Friday, August 3, 2012

How to Find Gems in the Library: 8 Tips from a Novice Library Lover

Are you the sort of person who tries to use and appreciate the library, but you just can't seem to make it work for you? Do you keep taking home stacks of books and then returning them without finishing them or even cracking them open? Or do you just have trouble finding anything to like at the library unless you arrive with a specific recommendation?

I was once one of you. Now, however, I've learned to see the library as a magical place, and I always bring home books that end up being my favorites. Now, I wouldn't say that I'm a library expert by any means, but here are a few tips from a novice library lover that might help you find books in your library to love.

Tip #1: Find the genre(s) that appeals to you. 
Picture from the public domain
If you love YA fantasy, then wander around in the YA fantasy section. This might seem like a no-brainer, but I used to have lots of reasons to ignore my favorite genres. I thought I "should" be reading certain genres, or I knew lots of people who read sci-fi so I would go look for sci-fi.

My advice: if you want to explore a new genre, find a trusted friend who has read a lot in that genre and ask them for a specific recommendation. There are great books and horrible books in every genre, and you don't want your first venture into the world of sci-fi to be the worst sci-fi book ever written. When you're just wandering, stick to what you know you like.

Tip #2: Judge a book by its cover. 
Yeah, I know, you're not supposed to do that, but there's a reason the book publishers used that specific cover; they were trying to appeal to the kind of audience that would probably be interested in that kind of book. So look for covers you like. There are, of course, plenty of fantastic books with ugly covers, but it's not so easy to weed them out. Save your tolerance of ugly covers for recommendations; don't force yourself to choose an ugly cover when you're just browsing.

Tip #3: Look for modern books.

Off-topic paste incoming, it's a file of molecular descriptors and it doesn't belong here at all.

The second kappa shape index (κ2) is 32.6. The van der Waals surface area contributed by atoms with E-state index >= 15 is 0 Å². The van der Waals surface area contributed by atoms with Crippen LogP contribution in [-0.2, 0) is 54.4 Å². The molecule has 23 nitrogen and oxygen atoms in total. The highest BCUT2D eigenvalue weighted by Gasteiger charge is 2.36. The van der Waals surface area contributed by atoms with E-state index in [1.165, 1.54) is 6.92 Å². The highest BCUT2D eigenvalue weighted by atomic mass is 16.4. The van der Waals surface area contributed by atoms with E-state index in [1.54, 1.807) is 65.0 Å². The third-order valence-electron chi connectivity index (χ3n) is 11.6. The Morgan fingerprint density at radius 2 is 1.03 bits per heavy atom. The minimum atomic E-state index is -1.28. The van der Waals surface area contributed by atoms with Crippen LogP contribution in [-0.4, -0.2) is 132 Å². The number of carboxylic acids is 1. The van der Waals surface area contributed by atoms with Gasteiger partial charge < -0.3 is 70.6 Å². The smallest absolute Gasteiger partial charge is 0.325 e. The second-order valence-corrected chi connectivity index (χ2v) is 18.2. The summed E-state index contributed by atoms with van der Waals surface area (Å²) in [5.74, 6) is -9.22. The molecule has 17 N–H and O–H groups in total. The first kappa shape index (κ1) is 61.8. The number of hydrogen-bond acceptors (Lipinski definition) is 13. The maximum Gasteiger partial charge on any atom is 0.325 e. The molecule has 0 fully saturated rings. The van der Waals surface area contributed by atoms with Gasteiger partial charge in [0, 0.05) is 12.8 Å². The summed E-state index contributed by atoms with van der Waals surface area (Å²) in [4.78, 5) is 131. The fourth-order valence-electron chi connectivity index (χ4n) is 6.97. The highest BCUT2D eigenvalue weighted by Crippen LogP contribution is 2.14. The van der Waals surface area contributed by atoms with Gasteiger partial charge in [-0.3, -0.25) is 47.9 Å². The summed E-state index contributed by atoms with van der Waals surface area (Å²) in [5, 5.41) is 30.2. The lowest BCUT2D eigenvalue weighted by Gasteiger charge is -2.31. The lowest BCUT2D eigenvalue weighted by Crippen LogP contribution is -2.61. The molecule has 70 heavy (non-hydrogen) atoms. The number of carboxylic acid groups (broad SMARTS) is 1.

Don't get me wrong, I love the classics. (I am an English major, after all.) And I'm not trying to discourage you from reading them. But there's a reason modern authors don't write in the same style as Tolstoy or Shakespeare; our society, our culture, and our language has changed, and as important as I believe it is to understand classic literature, it typically just isn't as entertaining for the modern reader. If you're browsing the library shelves, you're probably looking for a fun read, and classics usually aren't as fun as modern books.

If you want to read a classic, don't be afraid--but get a recommendation from a friend! There's a time and a place for forcing yourself to pull War and Peace off the shelf, and if you do it on a whim, you probably aren't going to actually read it.

Tip #4: Limit yourself. 
Now that you're finding books that look fantastic, you just can't seem to stop grabbing more...and more...and more! (If you're anything like me, that is.) But don't let yourself get overexcited. Don't take more books home than you can actually read. 

Now, I'm aware that this tip might not be the best for everyone. Maybe some people like to just have that leaning tower of library books in the corner of their living room and don't care whether they ever get around to cracking open 10 of them, or 5, or none. But for me, if I take a library book home, it calls to me. It begs me to read it. If I brought home a big stack, I just want to read every single one--but there isn't enough time! Rather than choosing one, loving it, and then returning the giant stack with the satisfaction that I did find one good book (like I probably should), I just end up not finishing a single one.